First, factoring diversity into the way we approach research and tech design and evaluation.
Second, equal participation in research and technology careers.
There has been real progress in recent years, but there is a lot more to do. You probably know all these good examples, but it is sad that we are still at this place. For example:
The reference body for car design is male, so although men are more likely to crash, women involved in collisions are nearly 50% more likely to be seriously hurt.
Facial recognition software performs better on men than women, and better on light skin than dark. So if you are a Black woman, the error rate for facial recognition is 35%, for darker skinned men it’s 12%, for light skinned women it’s 7% and for light skinned men it’s 1%.
When research and tech design don’t factor in gender, race or ethnicity, the consequences can be severe.
How can we move the I&D needle?
The second hurdle is systemic barriers to drive equal representation of women. In my experience, there are rarely silver bullets to solve systemic issues and unconscious biases. It takes thousands of small movements in the right direction that accumulate over time to make a difference.
And we work very hard on moving the needle at Elsevier both to make sure our own house is as inclusive and diverse as it can be, and to support the scientific and healthcare communities we serve to make them as inclusive and diverse as they can be. Let me give you some examples:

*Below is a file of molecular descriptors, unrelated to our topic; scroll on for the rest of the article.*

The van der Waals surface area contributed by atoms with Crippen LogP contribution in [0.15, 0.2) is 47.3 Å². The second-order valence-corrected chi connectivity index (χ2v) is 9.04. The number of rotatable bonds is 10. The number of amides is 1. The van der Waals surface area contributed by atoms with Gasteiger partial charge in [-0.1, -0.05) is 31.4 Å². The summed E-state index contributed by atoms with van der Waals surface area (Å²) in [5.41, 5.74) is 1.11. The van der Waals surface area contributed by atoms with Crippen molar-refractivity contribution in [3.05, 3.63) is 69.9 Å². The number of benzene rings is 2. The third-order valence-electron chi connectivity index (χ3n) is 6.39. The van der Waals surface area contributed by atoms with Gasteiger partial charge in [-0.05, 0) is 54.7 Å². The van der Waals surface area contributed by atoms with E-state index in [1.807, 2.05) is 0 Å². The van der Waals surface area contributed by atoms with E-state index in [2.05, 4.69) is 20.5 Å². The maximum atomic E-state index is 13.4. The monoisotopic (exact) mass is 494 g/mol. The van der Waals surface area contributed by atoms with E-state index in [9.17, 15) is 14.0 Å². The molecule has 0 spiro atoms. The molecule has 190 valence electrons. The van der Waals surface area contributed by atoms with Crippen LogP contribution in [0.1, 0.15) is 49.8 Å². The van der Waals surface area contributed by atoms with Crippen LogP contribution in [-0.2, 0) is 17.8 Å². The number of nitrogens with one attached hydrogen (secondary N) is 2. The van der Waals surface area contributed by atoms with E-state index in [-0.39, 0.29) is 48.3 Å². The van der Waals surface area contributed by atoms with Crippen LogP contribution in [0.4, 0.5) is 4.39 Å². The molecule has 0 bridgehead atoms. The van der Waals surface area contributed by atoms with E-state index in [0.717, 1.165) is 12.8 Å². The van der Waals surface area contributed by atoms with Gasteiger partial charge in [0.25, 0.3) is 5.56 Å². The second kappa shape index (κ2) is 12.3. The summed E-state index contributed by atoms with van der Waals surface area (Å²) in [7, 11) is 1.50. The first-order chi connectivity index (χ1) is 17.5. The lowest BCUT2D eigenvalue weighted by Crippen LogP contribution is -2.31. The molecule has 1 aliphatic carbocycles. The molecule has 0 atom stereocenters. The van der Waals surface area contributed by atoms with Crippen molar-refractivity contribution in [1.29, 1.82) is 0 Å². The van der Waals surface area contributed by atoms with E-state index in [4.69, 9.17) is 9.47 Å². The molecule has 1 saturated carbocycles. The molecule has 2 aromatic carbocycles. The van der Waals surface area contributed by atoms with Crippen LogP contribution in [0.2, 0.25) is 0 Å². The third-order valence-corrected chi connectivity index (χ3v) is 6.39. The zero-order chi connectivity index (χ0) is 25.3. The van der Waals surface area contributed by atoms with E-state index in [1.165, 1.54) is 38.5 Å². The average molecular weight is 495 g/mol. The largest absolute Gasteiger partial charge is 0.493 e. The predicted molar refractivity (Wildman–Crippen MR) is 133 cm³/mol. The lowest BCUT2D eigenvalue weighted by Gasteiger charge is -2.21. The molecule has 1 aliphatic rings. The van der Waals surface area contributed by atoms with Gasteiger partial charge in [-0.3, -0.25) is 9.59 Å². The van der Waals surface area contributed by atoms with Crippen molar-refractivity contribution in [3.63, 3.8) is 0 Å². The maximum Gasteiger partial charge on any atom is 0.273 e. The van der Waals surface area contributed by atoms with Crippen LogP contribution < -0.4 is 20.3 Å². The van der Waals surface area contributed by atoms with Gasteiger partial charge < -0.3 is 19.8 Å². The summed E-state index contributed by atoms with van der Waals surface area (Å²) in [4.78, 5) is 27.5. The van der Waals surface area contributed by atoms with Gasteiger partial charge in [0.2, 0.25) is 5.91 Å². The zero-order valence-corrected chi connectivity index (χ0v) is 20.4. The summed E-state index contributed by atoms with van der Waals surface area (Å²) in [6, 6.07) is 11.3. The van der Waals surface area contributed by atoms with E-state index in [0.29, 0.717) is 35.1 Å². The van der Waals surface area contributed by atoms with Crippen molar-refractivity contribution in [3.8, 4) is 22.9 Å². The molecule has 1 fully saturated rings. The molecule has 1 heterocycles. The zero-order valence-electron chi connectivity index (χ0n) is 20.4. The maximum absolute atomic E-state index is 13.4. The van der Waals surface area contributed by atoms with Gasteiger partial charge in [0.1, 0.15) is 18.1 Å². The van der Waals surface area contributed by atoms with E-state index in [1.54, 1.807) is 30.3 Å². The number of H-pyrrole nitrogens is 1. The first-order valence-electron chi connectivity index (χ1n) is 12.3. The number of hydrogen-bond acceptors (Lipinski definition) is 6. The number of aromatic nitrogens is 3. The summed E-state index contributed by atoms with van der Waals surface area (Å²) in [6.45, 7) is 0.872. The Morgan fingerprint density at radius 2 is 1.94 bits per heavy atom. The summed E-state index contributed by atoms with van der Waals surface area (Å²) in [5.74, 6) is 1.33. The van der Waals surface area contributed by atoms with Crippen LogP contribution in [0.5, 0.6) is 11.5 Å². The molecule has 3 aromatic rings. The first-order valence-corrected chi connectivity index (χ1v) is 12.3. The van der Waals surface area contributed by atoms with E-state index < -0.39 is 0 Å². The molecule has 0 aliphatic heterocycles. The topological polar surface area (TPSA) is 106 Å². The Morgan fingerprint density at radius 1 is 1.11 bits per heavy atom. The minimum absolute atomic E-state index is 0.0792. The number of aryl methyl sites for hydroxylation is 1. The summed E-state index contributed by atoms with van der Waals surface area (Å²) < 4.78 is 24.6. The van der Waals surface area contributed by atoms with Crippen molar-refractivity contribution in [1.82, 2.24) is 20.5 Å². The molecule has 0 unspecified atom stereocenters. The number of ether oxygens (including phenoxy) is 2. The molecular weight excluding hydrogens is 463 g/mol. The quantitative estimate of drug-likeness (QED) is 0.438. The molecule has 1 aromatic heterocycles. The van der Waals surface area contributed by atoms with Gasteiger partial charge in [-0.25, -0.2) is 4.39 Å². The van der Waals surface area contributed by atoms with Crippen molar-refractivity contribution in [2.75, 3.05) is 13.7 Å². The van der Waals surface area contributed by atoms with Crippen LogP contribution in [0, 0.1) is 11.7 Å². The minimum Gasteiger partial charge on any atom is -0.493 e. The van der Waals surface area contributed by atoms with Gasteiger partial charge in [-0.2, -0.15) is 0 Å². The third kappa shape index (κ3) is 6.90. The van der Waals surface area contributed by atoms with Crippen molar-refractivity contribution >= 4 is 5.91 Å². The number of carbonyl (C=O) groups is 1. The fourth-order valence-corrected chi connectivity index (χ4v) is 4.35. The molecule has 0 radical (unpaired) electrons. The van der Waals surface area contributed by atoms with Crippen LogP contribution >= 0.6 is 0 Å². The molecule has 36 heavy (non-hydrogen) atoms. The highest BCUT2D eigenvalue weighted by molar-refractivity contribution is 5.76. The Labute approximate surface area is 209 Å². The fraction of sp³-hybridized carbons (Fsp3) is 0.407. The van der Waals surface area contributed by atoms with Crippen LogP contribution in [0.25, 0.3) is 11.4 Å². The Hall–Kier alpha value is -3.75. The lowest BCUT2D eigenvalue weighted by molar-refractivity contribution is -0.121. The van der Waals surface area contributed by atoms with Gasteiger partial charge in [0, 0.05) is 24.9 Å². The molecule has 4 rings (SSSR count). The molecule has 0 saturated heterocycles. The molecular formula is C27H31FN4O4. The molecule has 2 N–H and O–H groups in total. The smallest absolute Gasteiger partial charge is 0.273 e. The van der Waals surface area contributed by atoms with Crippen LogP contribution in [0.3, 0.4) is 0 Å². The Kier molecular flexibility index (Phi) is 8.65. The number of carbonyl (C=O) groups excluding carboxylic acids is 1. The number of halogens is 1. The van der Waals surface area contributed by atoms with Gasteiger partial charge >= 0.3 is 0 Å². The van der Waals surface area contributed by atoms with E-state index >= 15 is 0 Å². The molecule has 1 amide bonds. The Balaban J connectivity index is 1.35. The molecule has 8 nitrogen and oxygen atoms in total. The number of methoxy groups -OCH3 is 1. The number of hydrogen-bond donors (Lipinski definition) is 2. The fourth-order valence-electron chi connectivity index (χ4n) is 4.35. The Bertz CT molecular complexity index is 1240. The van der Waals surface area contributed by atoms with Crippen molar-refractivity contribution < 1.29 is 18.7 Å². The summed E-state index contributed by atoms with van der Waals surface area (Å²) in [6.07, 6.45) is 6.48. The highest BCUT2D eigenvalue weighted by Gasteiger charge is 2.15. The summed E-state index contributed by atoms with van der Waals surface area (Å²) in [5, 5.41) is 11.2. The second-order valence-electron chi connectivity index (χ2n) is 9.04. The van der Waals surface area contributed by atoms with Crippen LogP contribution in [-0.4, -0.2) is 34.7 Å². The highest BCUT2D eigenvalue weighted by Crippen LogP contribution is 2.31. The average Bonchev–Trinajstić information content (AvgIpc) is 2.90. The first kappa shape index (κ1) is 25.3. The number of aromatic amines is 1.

Internally, a fundamental step we took was to develop a psychological safety program in collaboration with Prof Amy Edmonson(opens in new tab/window) of Harvard Business School, and we rolled out unconscious bias training to ensure we break down barriers to inclusion and create an environment where all dimensions of diversity can thrive. The psychological safety work we do starts with 7 very simple questions we ask our employees to ensure they feel safe to be themselves, which in turn drives risk taking, innovation, high quality thinking and engagement.
We run both mentoring and reverse mentoring programs, as well as dedicated talent reviews for women and underrepresented groups.
We have set targets to eliminate inequalities on the editorial boards of our scientific journals, to drive equal representation.
Our technologists are developing purposeful innovations to drive inclusion and diversity. For example, they developed Elsevier’s Coronavirus Information Center in January 2020, then added a Covid-19 Healthcare Hub(opens in new tab/window) and Vaccine Toolkit(opens in new tab/window), providing tens of thousands of free research articles and clinical tools for those on front lines of research and patient care.
Tomorrow you will hear from my colleague Irene Walsh(opens in new tab/window), one of our senior leaders in technology, about the pioneering work she and our 3D4Medical(opens in new tab/window) team are doing. Irene and her team are working through some fundamental questions to train the next generation of physicians so that medicine shifts its centuries-old focus from the European male anatomy to an inclusive focus of male and female anatomies.
As a data and analytics company, we measure and provide data-led insights to help the research community, policy makers and governments advance gender balance as well as climate action and sustainable development goals more broadly. I firmly believe what you can’t measure, you can’t progress.
If you are passionate about inclusion and diversity, research and science, healthcare, sustainable development goals or climate change, you will find like-minded peers at Elsevier, So we might be the right place for you to apply your skills and experience to advancing progress in science and healthcare.